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Zone Focus/ Depth of Field

Discussion in 'Olympus Forum' started by iansurita, Apr 3, 2013.

  1. iansurita

    iansurita New to SC

    5
    Mar 26, 2013
    Kent UK
    Ian Surita
    Having used 35mm for most of my photography I never had any problem with DOF and judging acceptable focus area as all manual focus lenses had scales marked. Then moving to digital 3-4 years ago and now trying 4/3s I find this a problem as there aren't any marks on lenses. I still use my Nikon MF lenses at times and now want to do some street photography with them, so will the scales still apply accurately as they did with FF or will I have factor in some difference.

    I did a little exercise comparing my 24mm manual focus lens (giving me effectively 48mm on 4/3s) and standard 4/3s kit lens set at 24mm and focusing on the same spot. The area in focus appeared the same in each case. So can I accept this as proof.
     
  2. Hikari

    Hikari SC Veteran

    292
    Jan 5, 2013
    Maine, USA
    On m4/3, your DoF scales are off by two stops. For example, if you have your aperture set to f/11, you would want to use the f/5.6 DoF scales. Naturally, you have no scales for the two largest apertures.
     
  3. Chris2500dk

    Chris2500dk SC Top Veteran

    598
    Dec 22, 2011
    Copenhagen, Denmark
    The other way around isn't it? If you set your lens to F5.6 with a m43 sensor it will have the same depth of field as a fullframe at F11.
     
  4. bartjeej

    bartjeej SC Hall of Famer

    Nov 12, 2010
    bart
    Chris: Hikari and iansurita are talking about using an FF lens on m43. Because m43 has a 2x crop factor, the effective focal length will be twice as long as on full frame, and that longer effective focal length gives shallower DOF. So if you use the FF lens' DOF markings, as Hikari said, you'll need to use 2 stops lower than your actual aperture in order to correctly calculate DOF.

    What you're talking about is using the same effective focal length, which would compare a 12mm m43 body/lens combo with a 24mm FF body/lens combo. In that case, as you said, the DOF would be the same if the m43's lens is 2 stops faster than the FF lens - but as I said already, the question was about using both lenses on a m43 body.

    iansurita: a 24mm lens is a 24mm lens, regardless of the mount (Nikon FF or m43 or Leica M or ...), so if you use both lenses on your m43 body, they should give the same results (if you use the same aperture and focus distance, obviously).
     
  5. pdh

    pdh SC Legend

    Jan 2, 2011
    To be more precise, there is no such thing as "effective focal length" - the focal length of the lens does not change with the change of film or sensor size.

    What changes is the angle of view (the angle of view of a lens designed for a 35mm camera is halved on the m4/3 sensor as if it were twice the focal length), and the corollary of the smaller sensor is a smaller circle of confusion, which is what increases the depth of field.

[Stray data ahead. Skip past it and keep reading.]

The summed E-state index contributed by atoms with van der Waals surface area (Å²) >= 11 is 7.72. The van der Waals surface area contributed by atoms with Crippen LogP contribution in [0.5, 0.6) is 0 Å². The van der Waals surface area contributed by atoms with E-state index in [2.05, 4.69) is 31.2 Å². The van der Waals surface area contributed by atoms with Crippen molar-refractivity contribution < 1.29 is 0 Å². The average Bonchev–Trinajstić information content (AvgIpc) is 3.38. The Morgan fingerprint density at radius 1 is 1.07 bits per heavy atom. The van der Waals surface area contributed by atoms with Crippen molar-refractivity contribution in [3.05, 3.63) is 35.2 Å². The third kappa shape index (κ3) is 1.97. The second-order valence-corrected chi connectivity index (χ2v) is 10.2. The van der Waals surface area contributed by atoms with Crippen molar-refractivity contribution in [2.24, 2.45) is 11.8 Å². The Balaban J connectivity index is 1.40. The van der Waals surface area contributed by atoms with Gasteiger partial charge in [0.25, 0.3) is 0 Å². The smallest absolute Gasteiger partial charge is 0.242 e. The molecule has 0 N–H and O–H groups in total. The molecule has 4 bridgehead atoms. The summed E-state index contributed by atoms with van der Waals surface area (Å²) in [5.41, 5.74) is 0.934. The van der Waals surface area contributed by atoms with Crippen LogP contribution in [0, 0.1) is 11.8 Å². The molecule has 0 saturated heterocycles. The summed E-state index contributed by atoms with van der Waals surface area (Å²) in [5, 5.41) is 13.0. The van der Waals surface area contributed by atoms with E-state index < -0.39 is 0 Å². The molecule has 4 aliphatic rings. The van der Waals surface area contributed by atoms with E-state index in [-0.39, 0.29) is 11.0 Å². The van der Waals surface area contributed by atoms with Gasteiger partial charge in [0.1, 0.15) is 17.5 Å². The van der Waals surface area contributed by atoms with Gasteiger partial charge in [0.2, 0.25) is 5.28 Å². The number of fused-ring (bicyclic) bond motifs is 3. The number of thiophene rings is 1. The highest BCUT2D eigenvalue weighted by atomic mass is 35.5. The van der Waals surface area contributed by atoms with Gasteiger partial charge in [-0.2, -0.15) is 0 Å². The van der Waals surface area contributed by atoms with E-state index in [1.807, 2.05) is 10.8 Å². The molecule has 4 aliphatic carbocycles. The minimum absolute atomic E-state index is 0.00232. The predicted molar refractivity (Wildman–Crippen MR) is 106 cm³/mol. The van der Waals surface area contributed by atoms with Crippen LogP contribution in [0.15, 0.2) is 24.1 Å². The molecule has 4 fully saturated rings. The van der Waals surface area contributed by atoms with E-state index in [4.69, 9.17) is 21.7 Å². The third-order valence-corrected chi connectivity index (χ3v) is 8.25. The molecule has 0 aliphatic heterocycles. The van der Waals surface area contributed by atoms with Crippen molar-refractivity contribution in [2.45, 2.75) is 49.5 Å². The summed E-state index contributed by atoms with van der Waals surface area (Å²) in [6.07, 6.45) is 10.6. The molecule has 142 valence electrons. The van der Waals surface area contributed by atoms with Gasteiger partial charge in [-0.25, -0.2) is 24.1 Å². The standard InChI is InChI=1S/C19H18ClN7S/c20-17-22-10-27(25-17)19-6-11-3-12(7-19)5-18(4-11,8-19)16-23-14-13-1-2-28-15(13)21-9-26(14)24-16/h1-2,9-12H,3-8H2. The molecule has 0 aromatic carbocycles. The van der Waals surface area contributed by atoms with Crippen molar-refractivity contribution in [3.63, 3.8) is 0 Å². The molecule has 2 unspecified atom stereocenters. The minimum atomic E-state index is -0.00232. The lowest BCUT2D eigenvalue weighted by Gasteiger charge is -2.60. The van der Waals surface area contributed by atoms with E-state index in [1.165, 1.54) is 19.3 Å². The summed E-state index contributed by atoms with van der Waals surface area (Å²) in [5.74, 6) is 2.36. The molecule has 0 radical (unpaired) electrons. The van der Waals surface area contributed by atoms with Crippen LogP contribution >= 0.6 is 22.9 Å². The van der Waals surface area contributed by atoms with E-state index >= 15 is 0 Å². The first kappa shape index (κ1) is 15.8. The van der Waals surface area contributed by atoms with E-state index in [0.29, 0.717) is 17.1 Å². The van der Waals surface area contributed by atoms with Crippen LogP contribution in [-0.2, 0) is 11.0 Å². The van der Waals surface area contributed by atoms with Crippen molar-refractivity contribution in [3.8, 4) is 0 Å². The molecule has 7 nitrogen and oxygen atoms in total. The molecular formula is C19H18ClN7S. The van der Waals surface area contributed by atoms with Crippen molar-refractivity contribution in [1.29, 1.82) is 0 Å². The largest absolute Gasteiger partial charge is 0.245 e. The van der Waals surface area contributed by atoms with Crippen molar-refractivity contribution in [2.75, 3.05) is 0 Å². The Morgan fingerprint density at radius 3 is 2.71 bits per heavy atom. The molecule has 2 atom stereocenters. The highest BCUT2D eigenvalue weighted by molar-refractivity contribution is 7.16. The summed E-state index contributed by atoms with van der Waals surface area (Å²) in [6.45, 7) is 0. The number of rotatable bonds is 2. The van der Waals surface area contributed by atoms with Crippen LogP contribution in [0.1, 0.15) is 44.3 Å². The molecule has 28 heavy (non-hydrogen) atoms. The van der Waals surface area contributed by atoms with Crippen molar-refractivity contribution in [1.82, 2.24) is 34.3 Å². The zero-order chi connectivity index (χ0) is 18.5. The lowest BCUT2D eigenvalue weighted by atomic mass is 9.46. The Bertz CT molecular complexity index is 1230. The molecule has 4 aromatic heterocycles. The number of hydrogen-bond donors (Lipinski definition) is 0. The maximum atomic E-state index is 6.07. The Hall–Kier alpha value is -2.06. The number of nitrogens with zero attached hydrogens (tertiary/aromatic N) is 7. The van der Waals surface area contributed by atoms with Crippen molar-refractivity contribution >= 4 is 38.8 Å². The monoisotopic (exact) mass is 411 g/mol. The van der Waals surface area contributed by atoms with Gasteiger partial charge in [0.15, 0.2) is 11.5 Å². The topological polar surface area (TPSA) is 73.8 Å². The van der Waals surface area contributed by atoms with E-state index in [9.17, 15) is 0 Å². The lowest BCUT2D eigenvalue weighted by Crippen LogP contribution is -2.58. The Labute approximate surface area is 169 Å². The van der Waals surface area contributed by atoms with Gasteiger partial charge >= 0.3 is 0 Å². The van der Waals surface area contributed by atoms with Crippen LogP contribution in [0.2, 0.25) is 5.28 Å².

dofmaster.com has a lot of useful resources for calculating depth of field (and creating dof tables) for almost every combination of aperture, focal length and sensor/film size
     
  6. bartjeej

    bartjeej SC Hall of Famer

    Nov 12, 2010
    bart
    I'm pretty sure the smaller circle of confusion leads to decreased DOF, not increased (because 2 light rays coming from an out-of-focus point and passing through opposite sides of the lens, will have the same distance between them when they reach the sensor regardless of whether the sensor is FF or m4/3 size; however, on the smaller m4/3 sensor, that distance logically occupies a larger percentage of the sensor, so if you view both images at the same size, the point from which the 2 light rays were emitted will appear more blurred on the m4/3 photo).

    dofmaster doesn't seem to take this into account though; I compared a FF 50/2 at 3 metres with a m4/3 25/1 at 3 metres, and dofmaster gave exactly identical DOF and hyperfocal distance, suggesting only physical aperture size, field of view and focus distance are important. I'm not entirely sure I trust dofmaster though... because the CoC logic is pretty strong, if you ask me. [EDIT] nevermind, I just realized the CoC thing is basically another way of explaining the FoV's effect on DOF! So dofmaster would appear to be correct after all...

    You're right about equivalent field of view being a better term than equivalent focal length (you might've noticed me using it already:wink:)
     
  7. Ray Sachs

    Ray Sachs SC Legend

    Sep 21, 2010
    Not too far from Philly
    you should be able to figure it out...
    All of which proves rather conclusively that the circle of confusion was very aptly named.

    Just get to know your lens and you'll figure out quickly enough where the zone focus sweet spots are for different lighting conditions....

    -Ray
     
  8. iansurita

    iansurita New to SC

    5
    Mar 26, 2013